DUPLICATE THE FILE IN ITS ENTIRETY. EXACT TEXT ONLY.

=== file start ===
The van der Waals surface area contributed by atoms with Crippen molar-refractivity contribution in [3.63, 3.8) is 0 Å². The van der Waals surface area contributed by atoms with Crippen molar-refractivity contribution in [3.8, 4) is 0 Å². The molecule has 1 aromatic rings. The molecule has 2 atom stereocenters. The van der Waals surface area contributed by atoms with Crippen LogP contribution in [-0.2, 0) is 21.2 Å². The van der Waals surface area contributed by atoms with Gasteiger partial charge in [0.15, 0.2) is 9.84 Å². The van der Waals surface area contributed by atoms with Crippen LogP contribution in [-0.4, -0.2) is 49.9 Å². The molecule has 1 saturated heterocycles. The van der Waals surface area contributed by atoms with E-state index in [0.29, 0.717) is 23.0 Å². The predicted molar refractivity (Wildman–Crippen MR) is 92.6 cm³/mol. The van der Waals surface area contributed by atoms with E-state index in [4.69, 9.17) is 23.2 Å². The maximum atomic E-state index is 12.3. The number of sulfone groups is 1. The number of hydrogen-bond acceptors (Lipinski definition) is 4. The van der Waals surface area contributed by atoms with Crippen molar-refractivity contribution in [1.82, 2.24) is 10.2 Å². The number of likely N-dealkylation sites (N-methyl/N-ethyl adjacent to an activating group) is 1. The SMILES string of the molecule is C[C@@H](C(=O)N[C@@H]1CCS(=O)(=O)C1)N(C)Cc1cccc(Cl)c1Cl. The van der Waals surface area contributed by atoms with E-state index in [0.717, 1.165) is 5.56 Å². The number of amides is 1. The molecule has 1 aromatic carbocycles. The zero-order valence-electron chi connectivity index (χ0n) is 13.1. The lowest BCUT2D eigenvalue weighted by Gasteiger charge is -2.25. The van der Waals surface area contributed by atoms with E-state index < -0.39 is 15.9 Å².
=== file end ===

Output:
The van der Waals surface area contributed by atoms with Crippen molar-refractivity contribution in [3.63, 3.8) is 0 Å². The van der Waals surface area contributed by atoms with Crippen molar-refractivity contribution in [3.8, 4) is 0 Å². The molecule has 1 aromatic rings. The molecule has 2 atom stereocenters. The van der Waals surface area contributed by atoms with Crippen LogP contribution in [-0.2, 0) is 21.2 Å². The van der Waals surface area contributed by atoms with Gasteiger partial charge in [0.15, 0.2) is 9.84 Å². The van der Waals surface area contributed by atoms with Crippen LogP contribution in [-0.4, -0.2) is 49.9 Å². The molecule has 1 saturated heterocycles. The van der Waals surface area contributed by atoms with E-state index in [0.29, 0.717) is 23.0 Å². The predicted molar refractivity (Wildman–Crippen MR) is 92.6 cm³/mol. The van der Waals surface area contributed by atoms with E-state index in [4.69, 9.17) is 23.2 Å². The maximum atomic E-state index is 12.3. The number of sulfone groups is 1. The number of hydrogen-bond acceptors (Lipinski definition) is 4. The van der Waals surface area contributed by atoms with Crippen molar-refractivity contribution in [1.82, 2.24) is 10.2 Å². The number of likely N-dealkylation sites (N-methyl/N-ethyl adjacent to an activating group) is 1. The SMILES string of the molecule is C[C@@H](C(=O)N[C@@H]1CCS(=O)(=O)C1)N(C)Cc1cccc(Cl)c1Cl. The van der Waals surface area contributed by atoms with E-state index in [0.717, 1.165) is 5.56 Å². The number of amides is 1. The molecule has 1 aromatic carbocycles. The zero-order valence-electron chi connectivity index (χ0n) is 13.1. The lowest BCUT2D eigenvalue weighted by Gasteiger charge is -2.25. The van der Waals surface area contributed by atoms with E-state index < -0.39 is 15.9 Å².